‘We’re not now. I haven’t spoken to him in years,’ he says.

A cleaner sport

That was then. Now Vaughters insists pro cycling is a different sport. ‘Can you have a successful career now without doping? Yes, definitely. Could you in the late 90s? Not even close. Laughably not. Absolutely no way. If you were the most genetically gifted dude in the world it didn’t matter.

‘At that stage, the amount of EPO being used and the inefficacy of the anti-doping test meant that the advantages were so large it would overcome any genetic disadvantage, any talent, any training.

‘Anti-doping efforts have improved a hell of a lot. There will still be riders – and there still are riders – who cheat, and I know a lot of fans want perfection, a 100% guarantee of clean. But it’s like saying you can 100% guarantee no one in the world is cheating on their taxes.

‘For me the bar of anti-doping is two-fold. The first: do I feel it’s protecting athletes’ health? Absolutely. Let’s say doping volume was this big in 1996 [Vaughters stretches his arms outwards], with the biological blood passport the potential is more like this big [a narrow gap between thumb and forefinger]. If you cheat, you won’t kill yourself.

‘Do I think the rights of clean athletes are being protected? In other words, can a clean rider win the biggest race in the world? Yes. I’m not saying every big race is being won by a clean athlete but it’s certainly possible. And I think it happens more often than not.’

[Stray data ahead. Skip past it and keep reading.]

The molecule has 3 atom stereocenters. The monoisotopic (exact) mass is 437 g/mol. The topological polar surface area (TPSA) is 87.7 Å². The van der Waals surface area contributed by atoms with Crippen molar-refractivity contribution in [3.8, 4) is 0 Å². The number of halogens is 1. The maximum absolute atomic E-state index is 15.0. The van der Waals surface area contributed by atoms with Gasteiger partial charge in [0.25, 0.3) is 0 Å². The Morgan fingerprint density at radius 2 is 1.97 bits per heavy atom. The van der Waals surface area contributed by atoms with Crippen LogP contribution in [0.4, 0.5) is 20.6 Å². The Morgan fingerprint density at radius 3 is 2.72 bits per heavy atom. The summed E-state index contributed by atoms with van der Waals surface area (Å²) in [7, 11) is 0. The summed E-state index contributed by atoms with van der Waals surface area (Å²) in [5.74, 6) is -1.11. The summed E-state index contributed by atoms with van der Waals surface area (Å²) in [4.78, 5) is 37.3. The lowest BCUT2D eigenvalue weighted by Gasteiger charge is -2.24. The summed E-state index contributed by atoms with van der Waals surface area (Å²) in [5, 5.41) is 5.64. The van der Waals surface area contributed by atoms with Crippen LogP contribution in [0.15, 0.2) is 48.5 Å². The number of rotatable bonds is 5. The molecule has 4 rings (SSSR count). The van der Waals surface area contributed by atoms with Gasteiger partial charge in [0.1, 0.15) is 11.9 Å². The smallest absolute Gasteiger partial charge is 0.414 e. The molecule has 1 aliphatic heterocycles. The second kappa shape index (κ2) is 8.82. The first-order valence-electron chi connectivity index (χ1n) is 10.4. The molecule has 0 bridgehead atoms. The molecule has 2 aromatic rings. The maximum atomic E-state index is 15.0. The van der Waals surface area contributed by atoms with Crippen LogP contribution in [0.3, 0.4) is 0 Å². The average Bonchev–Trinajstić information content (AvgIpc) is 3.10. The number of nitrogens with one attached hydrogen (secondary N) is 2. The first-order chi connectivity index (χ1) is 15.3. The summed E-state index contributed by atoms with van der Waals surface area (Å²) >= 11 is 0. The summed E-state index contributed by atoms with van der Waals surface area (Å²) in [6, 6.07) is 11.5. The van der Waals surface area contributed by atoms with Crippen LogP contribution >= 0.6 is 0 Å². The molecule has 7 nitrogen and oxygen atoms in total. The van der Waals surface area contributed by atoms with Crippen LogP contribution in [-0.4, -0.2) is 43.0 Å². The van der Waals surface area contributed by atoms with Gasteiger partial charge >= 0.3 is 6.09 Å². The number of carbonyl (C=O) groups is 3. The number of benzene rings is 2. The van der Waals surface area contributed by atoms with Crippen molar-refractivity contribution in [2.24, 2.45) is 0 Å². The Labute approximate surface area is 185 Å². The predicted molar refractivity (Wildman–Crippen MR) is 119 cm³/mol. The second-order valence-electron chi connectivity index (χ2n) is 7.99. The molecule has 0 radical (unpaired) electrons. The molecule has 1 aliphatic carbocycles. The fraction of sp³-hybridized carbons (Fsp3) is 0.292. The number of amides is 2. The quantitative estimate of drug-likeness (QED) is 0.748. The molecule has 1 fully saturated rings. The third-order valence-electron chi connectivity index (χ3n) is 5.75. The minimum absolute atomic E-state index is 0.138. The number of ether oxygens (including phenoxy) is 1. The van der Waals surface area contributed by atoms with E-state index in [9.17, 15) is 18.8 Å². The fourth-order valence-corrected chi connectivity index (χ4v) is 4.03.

Cyclist suggests that while the biological passport has clearly improved the situation, cheating is still cheating. Where are the new tests to bolster anti-doping efforts? We’re aware of myriad tests in development – genetic tests for EPO, a power passport to identify outliers over time, even lie-detecting tests that measure ocular (eye) changes – but they’re not close to being rolled out.

‘I don’t know about ocular testing but, if people are serious about anti-doping, we need more funding. Each WorldTour team spends a flat €160,000 on anti-doping. That’s not enough. It should be a million at least, or 5% of a team’s annual budget.

‘On the positive side, at least cycling is serious about catching the cheats. Some sports – football, tennis – their efforts are a token gesture. It’s hard to deal with because our sport is constantly getting it on the chin from the media, but at least it isn’t a bullshit facade.’

Vaughters is a pragmatist. He’s also a romantic. He’d have suggested that 5% outlay 18 months ago, despite the very real threat of folding. Then, his team couldn’t afford it. Now they can.

They can also look forward to a bright future. They’ve recruited smartly for 2020, the likes of Lotto-Soudal’s Jens Keukeleire adding firepower to their spring Classics campaign and Astana’s Magnus Cort adding much-needed sprint speed. They might lack the resources to match the likes of Ineos at the Tour, but with Vaughters at the helm they’ll never go down quietly.